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The Chicanos in the Vietnam War

In the history of humankind, the most destructive times are related to wars. Wars are not typically reflected with justice or freedom of choice. An explicit example of it in recent history is the Vietnam War which caused the draft of hundreds of thousands of men (García). There were dissatisfactions among people with the draft process not being fair in terms of social status, age, and race. Even those who were not drafted but willingly joined the military soon realized that there was nothing good about war.

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It is not unusual when the government drafts mostly common people to fight at war. During the Vietnam War, most draftees were either from the working class or recent high school graduates because men from the upper and middle classes “could afford” to evade going to the war (García). Among those who joined the military, many were of Mexican heritage because they could not refuse the draft unless they wanted to prove that they were Americans and deserved citizenship (García). Most of them went to Vietnam hoping to improve their lives and the lives of their families but soon realized that the war would not let them go back home alive.

These days to see the brutality of the Vietnam War and try to understand the feelings of Chicanos, people can watch videos online. One of those videos explaining the harshness of the time is “SOLDADOS: Chicanos in Vietnam”. The video starts with a war veteran, Charley Trujillo, as he tells how he was working at his father’s farm after the war, and some officers asked him for his papers. As an answer, he took out his glass eye from his eyeball and said, “Here are your papers” (“SOLDADOS: Chicanos in Vietnam”, 00:00:37–00:00:39). This scene brings out a thought that instead of some gratitude, those who went to the war and were lucky to return to America got nothing more than their lives with some missing body parts.

One of the first effects a war has on people is dividing families. After the opening scene, the ” SOLDADOS: Chicanos in Vietnam” video shows the life of Mexican people who lived in the same town as Charley Trujillo. Their lives revolved around cotton farms where they had to work all the time from a young age, and the video made me feel like they all were just one big happy family (“SOLDADOS: Chicanos in Vietnam”). As Charley talks about how he and all his friends who had just turned eighteen were proud to join the army to fight in the Vietnam War, the background music becomes less joyful (“SOLDADOS: Chicanos in Vietnam”). When the music ended and the people in the video started talking about how the military and serving their country were not what they had expected, I felt anxious. And then I felt angry when Charley said that they “were taught to be very violent,” but no one taught them how to “turn off that conditioning” when they returned home (“SOLDADOS: Chicanos in Vietnam”, 00:16:37–00:16:43). As a result, the soldiers could not adapt to live their lives without the war.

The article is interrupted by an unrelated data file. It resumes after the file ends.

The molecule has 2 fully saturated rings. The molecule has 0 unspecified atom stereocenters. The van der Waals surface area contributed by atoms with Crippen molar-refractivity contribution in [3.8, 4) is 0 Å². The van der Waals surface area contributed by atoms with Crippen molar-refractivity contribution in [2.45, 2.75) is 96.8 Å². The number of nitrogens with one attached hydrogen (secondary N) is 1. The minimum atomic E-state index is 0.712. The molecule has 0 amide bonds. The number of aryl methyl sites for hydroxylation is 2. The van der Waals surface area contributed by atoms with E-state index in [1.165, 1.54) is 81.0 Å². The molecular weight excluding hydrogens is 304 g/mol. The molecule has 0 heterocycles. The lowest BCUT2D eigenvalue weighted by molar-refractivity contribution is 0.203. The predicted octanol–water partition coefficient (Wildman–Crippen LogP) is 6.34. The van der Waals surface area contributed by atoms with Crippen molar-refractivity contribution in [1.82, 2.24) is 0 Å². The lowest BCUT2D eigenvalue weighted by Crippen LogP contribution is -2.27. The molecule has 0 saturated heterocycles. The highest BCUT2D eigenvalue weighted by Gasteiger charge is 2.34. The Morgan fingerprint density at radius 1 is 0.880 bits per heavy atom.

To conclude, the main thought I realized upon watching the video is that I would never understand what the actual participants of the war feel. Both the virtual exhibit and the video made me think that if war does not take away people’s lives, it will take their hope. War is never a good solution, and its harshest effects would always be on common people.

Works Cited

García, Mario. “Welcome to the Chicano Moratorium Virtual Exhibit.” UCSan Diego. Web.

“SOLDADOS: Chicanos in Vietnam.” YouTube, uploaded by SpikedGaming, 2013.

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StudyCorgi. (2022, October 5). The Chicanos in the Vietnam War. Retrieved from https://studycorgi.com/the-chicanos-in-the-vietnam-war/

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